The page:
U.S. proved reserves of natural gas up 5 pct, oil reserves remain level

Source: Xinhua| 2018-02-14 11:06:14|Editor: Chengcheng
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HOUSTON, Feb. 13 (Xinhua) -- U.S. proved natural gas reserves increased 5 percent in 2016 and the proved reserves of crude oil and lease condensate remained at 35.2 billion barrels in 2016, a governmental agency said Tuesday.

The United States had 341.1 trillion cubic feet (Tcf) of natural gas proved reserves as of Dec. 31, 2016, a 5-percent increase compared with the 17-percent decline in 2015, according to a report released Tuesday by the U.S. Energy Information Administration (EIA).

The share of the proved reserves of the natural gas from shale increased from 54 percent in 2015 to 62 percent in 2016.

U.S. proved reserves of crude oil and lease condensate remained at 35.2 billion barrels at the year end of 2016, a slight net decline of 17 million barrels from 2015.

Texas had the largest net increase in proved reserves of crude oil and lease condensate among all states in 2016, adding 941 million barrels of proved crude oil and lease condensate reserves, mostly from development in the Permian Basin, which ranked top among all U.S. shale oil basins.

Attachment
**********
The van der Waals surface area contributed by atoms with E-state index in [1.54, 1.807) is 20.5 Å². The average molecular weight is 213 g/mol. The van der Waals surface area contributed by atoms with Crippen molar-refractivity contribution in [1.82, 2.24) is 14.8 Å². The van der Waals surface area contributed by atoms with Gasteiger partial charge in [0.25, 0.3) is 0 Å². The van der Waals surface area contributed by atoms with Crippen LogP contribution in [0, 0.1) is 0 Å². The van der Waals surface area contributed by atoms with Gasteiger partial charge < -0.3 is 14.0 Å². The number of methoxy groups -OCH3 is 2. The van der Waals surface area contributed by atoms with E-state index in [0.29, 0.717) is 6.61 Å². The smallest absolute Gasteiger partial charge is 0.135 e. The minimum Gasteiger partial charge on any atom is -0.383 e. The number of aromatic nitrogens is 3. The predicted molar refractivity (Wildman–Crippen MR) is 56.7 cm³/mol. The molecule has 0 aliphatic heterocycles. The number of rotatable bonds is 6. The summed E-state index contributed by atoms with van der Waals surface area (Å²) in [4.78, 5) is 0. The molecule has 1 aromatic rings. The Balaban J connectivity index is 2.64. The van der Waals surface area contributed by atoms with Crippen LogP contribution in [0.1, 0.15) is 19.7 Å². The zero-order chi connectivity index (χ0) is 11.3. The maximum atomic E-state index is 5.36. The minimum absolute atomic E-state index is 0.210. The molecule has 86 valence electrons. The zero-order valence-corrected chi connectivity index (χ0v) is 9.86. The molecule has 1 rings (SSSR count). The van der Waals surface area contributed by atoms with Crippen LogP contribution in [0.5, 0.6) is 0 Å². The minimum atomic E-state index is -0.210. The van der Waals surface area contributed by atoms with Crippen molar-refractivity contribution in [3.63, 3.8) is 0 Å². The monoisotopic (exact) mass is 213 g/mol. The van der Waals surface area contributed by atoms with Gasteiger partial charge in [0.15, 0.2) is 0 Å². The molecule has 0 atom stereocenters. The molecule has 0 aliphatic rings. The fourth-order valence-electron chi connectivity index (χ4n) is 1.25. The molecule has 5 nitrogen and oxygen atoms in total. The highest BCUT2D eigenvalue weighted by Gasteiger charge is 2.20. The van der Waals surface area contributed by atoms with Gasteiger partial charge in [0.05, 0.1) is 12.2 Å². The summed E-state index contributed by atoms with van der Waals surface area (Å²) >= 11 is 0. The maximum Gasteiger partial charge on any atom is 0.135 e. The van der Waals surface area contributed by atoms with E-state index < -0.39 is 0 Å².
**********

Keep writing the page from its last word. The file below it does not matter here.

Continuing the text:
Shale oil production in southern U.S. states hit a record of 815 million barrels in 2017, which far exceeded its previous peak of 790 million barrels set in 1973.

In 2016, U.S. production of crude oil and lease condensate decreased by 6 percent from 2015, and its production of total natural gas dropped by 1 percent.

Proved reserves are those volumes of oil and natural gas that geological and engineering data demonstrate with reasonable certainty to be recoverable in future years from known reservoirs under existing economic and operating conditions.

Last month, the EIA said in its monthly Short-Term Energy Outlook that U.S. crude production will soar to a record high this year before rising even more in 2019.

The growth of North American shale production, which caused an estimated 5-percent increase in U.S. crude output in 2017, has rocked the oil industry in the past few years, spurring OPEC and other traditional producers to cut output to trim global inventories.